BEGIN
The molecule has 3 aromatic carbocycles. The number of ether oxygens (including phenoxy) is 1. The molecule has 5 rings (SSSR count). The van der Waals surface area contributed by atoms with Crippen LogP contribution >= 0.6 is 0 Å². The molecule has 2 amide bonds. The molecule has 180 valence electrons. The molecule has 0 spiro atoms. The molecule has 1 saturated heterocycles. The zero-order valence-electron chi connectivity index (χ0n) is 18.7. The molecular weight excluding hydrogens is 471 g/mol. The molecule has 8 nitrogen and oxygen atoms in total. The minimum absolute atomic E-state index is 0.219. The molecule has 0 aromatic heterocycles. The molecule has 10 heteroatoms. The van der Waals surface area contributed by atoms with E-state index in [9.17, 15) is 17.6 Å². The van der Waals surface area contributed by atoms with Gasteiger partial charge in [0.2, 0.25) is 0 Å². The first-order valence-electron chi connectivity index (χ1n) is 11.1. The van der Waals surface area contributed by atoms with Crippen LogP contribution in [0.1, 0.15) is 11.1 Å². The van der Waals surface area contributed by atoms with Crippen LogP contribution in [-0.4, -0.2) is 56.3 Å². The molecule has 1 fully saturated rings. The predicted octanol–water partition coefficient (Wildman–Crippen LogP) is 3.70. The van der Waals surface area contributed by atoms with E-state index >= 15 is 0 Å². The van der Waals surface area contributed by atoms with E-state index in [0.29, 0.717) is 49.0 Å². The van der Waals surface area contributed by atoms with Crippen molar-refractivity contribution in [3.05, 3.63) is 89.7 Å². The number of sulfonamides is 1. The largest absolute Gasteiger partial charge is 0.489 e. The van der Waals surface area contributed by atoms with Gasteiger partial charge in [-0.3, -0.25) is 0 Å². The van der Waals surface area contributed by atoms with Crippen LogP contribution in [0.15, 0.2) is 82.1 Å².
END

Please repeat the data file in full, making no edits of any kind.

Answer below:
The molecule has 3 aromatic carbocycles. The number of ether oxygens (including phenoxy) is 1. The molecule has 5 rings (SSSR count). The van der Waals surface area contributed by atoms with Crippen LogP contribution >= 0.6 is 0 Å². The molecule has 2 amide bonds. The molecule has 180 valence electrons. The molecule has 0 spiro atoms. The molecule has 1 saturated heterocycles. The zero-order valence-electron chi connectivity index (χ0n) is 18.7. The molecular weight excluding hydrogens is 471 g/mol. The molecule has 8 nitrogen and oxygen atoms in total. The minimum absolute atomic E-state index is 0.219. The molecule has 0 aromatic heterocycles. The molecule has 10 heteroatoms. The van der Waals surface area contributed by atoms with E-state index in [9.17, 15) is 17.6 Å². The van der Waals surface area contributed by atoms with Gasteiger partial charge in [0.2, 0.25) is 0 Å². The first-order valence-electron chi connectivity index (χ1n) is 11.1. The van der Waals surface area contributed by atoms with Crippen LogP contribution in [0.1, 0.15) is 11.1 Å². The van der Waals surface area contributed by atoms with Crippen LogP contribution in [-0.4, -0.2) is 56.3 Å². The molecule has 1 fully saturated rings. The predicted octanol–water partition coefficient (Wildman–Crippen LogP) is 3.70. The van der Waals surface area contributed by atoms with E-state index >= 15 is 0 Å². The van der Waals surface area contributed by atoms with E-state index in [0.29, 0.717) is 49.0 Å². The van der Waals surface area contributed by atoms with Crippen molar-refractivity contribution in [3.05, 3.63) is 89.7 Å². The number of sulfonamides is 1. The largest absolute Gasteiger partial charge is 0.489 e. The van der Waals surface area contributed by atoms with Gasteiger partial charge in [-0.3, -0.25) is 0 Å². The van der Waals surface area contributed by atoms with Crippen LogP contribution in [0.15, 0.2) is 82.1 Å².